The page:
The first point, the second point, and the third point are defined as CIE X = 0.315 to 0.350, CIE Y = 0.330 to 0.360 on a CIE 1931 (x, y) chromaticity diagram, in succession to this exemplary embodiment May be defined by a line drawn between the first point and the second point, between the second point and the third point, and between the third point and the first point. For example, the predetermined region may be in a triangle generated by a line connecting the emission from the first organic luminescent material, the second organic luminescent material and the third organic luminescent material. Similar to the embodiments described above, the desired region may correspond to white light having a CCT value of less than 6504 K, because, as described above, the inventors have found that a warmer value for the white light emitted by the first device Has been found to require less blue emission, thereby increasing the lifetime of the first device. The concentration of the first organic luminescent material, the second organic luminescent material and the third organic luminescent material is such that the light generated by the first light source is at a fourth point within the desired white zone on the CIE 1931 (x, y) .

In some embodiments, the first organic luminescent material, the second organic luminescent material, and the third organic luminescent material include phosphorescent emitters. As noted above, the inventors have recognized that increased lifetime can be achieved for the first device through the use of one or more phosphorescent emitters for the first light source to reduce the operating temperature of the device. In some embodiments, the first organic luminescent material comprises a fluorescent emitter, and the second organic luminescent material and the third organic luminescent material comprise phosphorescent emitters. This may be desirable since the lifetime for the phosphorescent blue material is not as long as it is currently for the fluorescent blue material, and thus a higher lifetime benefit can be achieved by using a blue phosphor material system. In some embodiments, the first organic luminescent material emits light having a peak wavelength in the visible spectrum between 400 and 500 nm (corresponding to blue light) and the second organic luminescent material emits light having a peak wavelength of 500 To 570 nm, and the third organic luminescent material emits light having a peak wavelength in the visible spectrum between 570 and 700 nm (corresponding to red light).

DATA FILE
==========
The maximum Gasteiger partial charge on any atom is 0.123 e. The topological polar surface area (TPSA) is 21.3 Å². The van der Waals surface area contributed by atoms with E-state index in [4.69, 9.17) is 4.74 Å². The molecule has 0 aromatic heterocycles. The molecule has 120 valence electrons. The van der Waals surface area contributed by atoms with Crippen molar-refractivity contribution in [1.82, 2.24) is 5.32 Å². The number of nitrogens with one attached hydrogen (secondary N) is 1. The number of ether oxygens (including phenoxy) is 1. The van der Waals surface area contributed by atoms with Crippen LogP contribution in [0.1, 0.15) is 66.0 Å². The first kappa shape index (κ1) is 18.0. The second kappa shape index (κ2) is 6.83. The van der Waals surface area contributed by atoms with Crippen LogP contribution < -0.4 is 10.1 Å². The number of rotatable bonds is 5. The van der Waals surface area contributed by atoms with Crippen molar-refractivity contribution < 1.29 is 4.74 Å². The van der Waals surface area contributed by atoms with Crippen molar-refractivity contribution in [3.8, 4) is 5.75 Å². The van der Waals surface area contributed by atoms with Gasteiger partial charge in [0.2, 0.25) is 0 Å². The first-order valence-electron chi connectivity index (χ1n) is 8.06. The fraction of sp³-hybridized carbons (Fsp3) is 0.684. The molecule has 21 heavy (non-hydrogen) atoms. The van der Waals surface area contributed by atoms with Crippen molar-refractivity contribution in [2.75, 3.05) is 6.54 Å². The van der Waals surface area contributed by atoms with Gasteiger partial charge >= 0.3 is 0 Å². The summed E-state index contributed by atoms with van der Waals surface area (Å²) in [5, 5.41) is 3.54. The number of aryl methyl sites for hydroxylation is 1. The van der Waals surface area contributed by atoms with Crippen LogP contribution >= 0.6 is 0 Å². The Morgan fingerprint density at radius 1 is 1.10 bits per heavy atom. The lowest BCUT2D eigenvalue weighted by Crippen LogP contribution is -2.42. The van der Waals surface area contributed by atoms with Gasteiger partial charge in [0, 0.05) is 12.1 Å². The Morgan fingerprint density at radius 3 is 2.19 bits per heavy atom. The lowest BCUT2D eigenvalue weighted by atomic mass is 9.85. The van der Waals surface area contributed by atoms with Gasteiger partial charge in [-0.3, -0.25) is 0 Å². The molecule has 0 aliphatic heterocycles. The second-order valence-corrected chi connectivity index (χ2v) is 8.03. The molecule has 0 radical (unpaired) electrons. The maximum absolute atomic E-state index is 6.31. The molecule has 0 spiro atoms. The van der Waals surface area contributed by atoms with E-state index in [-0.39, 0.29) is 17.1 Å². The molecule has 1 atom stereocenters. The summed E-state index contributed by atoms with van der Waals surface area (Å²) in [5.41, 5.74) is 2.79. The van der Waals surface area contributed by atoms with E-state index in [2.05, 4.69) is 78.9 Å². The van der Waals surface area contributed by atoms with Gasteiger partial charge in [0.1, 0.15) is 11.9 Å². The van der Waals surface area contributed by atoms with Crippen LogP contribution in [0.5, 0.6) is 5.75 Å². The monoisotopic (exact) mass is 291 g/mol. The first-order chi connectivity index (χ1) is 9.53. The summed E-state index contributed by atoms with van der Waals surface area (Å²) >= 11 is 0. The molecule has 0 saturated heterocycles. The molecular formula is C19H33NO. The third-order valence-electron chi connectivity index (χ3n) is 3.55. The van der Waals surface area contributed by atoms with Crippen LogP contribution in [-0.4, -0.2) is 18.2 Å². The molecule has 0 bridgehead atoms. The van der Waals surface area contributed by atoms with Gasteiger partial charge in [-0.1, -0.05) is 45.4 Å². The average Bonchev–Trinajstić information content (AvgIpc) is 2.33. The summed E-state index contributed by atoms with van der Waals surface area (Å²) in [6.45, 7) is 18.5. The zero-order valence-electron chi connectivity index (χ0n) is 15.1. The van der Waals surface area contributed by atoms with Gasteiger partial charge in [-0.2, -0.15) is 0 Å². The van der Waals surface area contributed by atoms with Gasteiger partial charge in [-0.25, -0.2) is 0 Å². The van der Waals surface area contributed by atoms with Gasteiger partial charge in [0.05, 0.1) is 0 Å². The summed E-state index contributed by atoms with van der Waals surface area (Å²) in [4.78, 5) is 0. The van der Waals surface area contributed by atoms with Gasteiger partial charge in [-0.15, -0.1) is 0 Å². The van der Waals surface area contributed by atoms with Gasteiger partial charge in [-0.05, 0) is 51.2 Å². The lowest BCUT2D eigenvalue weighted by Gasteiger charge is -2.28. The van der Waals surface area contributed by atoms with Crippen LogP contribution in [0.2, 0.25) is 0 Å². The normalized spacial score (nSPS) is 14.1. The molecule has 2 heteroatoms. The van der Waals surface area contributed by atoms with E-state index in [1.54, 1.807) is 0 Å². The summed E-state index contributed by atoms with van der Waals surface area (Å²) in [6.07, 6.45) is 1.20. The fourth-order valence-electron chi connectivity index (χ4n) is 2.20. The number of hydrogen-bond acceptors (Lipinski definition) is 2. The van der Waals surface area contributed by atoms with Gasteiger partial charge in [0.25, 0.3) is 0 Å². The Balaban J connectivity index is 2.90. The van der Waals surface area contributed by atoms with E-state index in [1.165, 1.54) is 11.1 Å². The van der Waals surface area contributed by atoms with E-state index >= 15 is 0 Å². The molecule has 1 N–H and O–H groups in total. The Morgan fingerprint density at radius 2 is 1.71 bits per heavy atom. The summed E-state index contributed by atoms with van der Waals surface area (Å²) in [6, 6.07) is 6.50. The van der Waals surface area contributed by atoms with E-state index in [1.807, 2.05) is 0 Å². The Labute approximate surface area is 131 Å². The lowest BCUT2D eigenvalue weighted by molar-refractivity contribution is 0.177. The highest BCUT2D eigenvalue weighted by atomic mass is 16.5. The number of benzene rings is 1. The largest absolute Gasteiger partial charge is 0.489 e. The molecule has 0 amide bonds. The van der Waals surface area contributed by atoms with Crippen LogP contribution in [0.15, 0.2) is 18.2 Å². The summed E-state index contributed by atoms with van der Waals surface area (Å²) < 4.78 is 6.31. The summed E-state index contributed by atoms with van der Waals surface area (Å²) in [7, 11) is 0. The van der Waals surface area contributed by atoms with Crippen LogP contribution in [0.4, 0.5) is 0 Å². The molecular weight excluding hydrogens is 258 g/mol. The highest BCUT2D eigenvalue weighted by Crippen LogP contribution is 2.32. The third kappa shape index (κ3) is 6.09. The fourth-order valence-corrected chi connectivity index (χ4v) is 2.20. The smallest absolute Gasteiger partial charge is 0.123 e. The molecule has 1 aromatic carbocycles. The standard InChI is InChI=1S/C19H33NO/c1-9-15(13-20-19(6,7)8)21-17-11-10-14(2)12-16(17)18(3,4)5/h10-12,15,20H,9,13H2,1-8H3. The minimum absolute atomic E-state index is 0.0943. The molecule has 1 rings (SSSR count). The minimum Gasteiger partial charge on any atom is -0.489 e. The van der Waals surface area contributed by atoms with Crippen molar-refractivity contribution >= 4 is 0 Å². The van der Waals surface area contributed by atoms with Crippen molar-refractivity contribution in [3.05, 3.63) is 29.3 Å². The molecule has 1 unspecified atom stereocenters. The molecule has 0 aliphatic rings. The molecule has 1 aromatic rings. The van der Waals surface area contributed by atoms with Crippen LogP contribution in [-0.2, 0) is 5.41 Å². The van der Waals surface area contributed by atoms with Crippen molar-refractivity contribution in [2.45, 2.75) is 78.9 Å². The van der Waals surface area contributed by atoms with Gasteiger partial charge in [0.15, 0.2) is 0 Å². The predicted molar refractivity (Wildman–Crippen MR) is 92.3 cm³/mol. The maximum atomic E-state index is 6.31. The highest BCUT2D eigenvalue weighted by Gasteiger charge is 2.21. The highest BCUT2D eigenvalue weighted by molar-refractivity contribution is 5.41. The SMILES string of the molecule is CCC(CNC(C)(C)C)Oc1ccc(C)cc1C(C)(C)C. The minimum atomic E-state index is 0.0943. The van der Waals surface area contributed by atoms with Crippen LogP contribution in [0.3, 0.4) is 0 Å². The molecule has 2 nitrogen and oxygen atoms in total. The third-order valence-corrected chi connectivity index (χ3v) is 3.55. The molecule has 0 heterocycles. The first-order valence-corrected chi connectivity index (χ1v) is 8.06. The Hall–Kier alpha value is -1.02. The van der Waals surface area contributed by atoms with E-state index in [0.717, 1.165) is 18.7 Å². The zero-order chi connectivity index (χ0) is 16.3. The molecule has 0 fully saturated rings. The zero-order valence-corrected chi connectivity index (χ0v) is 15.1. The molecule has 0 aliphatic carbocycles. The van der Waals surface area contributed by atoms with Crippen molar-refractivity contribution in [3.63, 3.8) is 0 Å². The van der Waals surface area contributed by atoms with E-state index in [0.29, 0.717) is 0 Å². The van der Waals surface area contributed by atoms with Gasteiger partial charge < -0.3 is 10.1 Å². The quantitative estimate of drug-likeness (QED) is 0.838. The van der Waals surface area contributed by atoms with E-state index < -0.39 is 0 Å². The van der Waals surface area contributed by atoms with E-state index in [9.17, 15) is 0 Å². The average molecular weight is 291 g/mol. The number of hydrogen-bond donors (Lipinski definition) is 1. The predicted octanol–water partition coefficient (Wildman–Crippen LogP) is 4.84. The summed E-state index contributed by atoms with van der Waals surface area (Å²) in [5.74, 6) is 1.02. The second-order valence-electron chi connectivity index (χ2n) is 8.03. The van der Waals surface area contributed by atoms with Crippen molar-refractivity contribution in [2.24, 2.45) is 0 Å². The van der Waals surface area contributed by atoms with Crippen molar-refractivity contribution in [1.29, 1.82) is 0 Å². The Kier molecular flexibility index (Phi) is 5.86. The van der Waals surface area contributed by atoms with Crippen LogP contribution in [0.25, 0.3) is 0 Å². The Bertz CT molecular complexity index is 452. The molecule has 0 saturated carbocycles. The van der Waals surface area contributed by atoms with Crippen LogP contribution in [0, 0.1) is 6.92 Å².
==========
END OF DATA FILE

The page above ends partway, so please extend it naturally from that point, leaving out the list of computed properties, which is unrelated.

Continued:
In some embodiments, in a first device as described above, the fourth sub-pixel is within a first region defined by CIE X = 0.315 to 0.350, CIE Y = 0.330 to 0.360 on a CIE 1931 (x, y) And emits light having a first point. As described in connection with some of the above exemplary embodiments, the zone defined by this coordinate in the 1931 CIE XYZ color space may correspond to a white light whose CCT is less than 6504K. In this regard, the first device lifetime (based on the lifetime of the fourth subpixel, which corresponds to the limiting step in the decomposition of the first light source) is partially due to a decrease in the level of blue emission (since the blue emissive material is often a limiting factor) . In some embodiments, in a first device as described above, the first light source comprises a stacked organic light emitting device (SOLED). In some embodiments, the SOLED includes only phosphorescent emitters that can be operated at lower temperatures and / or higher efficiencies. In some embodiments, in a first device as described above, the first light source has a single charge generating layer (CGL).